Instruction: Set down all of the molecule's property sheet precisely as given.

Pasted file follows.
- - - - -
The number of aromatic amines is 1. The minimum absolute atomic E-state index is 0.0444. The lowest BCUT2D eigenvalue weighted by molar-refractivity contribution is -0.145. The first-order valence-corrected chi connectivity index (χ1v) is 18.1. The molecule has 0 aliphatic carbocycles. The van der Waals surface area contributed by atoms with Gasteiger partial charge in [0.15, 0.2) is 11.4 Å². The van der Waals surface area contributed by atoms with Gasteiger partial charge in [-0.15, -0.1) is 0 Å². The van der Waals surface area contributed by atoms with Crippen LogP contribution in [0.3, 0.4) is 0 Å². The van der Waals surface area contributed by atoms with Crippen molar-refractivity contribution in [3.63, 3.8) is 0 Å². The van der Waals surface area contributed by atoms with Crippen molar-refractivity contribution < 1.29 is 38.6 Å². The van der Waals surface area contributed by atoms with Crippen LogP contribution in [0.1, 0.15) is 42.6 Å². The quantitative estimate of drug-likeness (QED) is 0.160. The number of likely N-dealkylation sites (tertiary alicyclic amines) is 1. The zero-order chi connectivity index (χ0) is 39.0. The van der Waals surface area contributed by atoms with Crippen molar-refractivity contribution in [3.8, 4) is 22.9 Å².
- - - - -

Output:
The number of aromatic amines is 1. The minimum absolute atomic E-state index is 0.0444. The lowest BCUT2D eigenvalue weighted by molar-refractivity contribution is -0.145. The first-order valence-corrected chi connectivity index (χ1v) is 18.1. The molecule has 0 aliphatic carbocycles. The van der Waals surface area contributed by atoms with Gasteiger partial charge in [0.15, 0.2) is 11.4 Å². The van der Waals surface area contributed by atoms with Gasteiger partial charge in [-0.15, -0.1) is 0 Å². The van der Waals surface area contributed by atoms with Crippen LogP contribution in [0.3, 0.4) is 0 Å². The van der Waals surface area contributed by atoms with Crippen molar-refractivity contribution in [3.63, 3.8) is 0 Å². The van der Waals surface area contributed by atoms with Crippen molar-refractivity contribution < 1.29 is 38.6 Å². The van der Waals surface area contributed by atoms with Crippen LogP contribution in [0.1, 0.15) is 42.6 Å². The quantitative estimate of drug-likeness (QED) is 0.160. The number of likely N-dealkylation sites (tertiary alicyclic amines) is 1. The zero-order chi connectivity index (χ0) is 39.0. The van der Waals surface area contributed by atoms with Crippen molar-refractivity contribution in [3.8, 4) is 22.9 Å².